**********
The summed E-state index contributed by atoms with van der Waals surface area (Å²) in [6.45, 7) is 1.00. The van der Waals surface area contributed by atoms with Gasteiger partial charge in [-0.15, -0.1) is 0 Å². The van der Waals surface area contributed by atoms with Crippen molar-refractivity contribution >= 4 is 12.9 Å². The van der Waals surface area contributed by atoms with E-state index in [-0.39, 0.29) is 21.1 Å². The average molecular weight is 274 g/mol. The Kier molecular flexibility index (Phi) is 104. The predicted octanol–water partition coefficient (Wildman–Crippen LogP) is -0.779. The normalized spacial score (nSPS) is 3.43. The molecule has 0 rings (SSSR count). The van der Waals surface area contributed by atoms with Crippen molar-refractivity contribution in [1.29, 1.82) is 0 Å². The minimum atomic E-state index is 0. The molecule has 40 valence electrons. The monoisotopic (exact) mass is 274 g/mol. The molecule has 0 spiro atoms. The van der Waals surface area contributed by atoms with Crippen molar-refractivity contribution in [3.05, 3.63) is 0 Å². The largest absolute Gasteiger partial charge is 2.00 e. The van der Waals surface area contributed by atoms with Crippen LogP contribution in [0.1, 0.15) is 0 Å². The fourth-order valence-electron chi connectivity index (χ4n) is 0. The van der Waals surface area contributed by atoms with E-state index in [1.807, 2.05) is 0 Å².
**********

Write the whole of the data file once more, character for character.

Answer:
The summed E-state index contributed by atoms with van der Waals surface area (Å²) in [6.45, 7) is 1.00. The van der Waals surface area contributed by atoms with Gasteiger partial charge in [-0.15, -0.1) is 0 Å². The van der Waals surface area contributed by atoms with Crippen molar-refractivity contribution >= 4 is 12.9 Å². The van der Waals surface area contributed by atoms with E-state index in [-0.39, 0.29) is 21.1 Å². The average molecular weight is 274 g/mol. The Kier molecular flexibility index (Phi) is 104. The predicted octanol–water partition coefficient (Wildman–Crippen LogP) is -0.779. The normalized spacial score (nSPS) is 3.43. The molecule has 0 rings (SSSR count). The van der Waals surface area contributed by atoms with Crippen molar-refractivity contribution in [1.29, 1.82) is 0 Å². The minimum atomic E-state index is 0. The molecule has 40 valence electrons. The monoisotopic (exact) mass is 274 g/mol. The molecule has 0 spiro atoms. The van der Waals surface area contributed by atoms with Crippen molar-refractivity contribution in [3.05, 3.63) is 0 Å². The largest absolute Gasteiger partial charge is 2.00 e. The van der Waals surface area contributed by atoms with Crippen LogP contribution in [0.1, 0.15) is 0 Å². The fourth-order valence-electron chi connectivity index (χ4n) is 0. The van der Waals surface area contributed by atoms with E-state index in [1.807, 2.05) is 0 Å².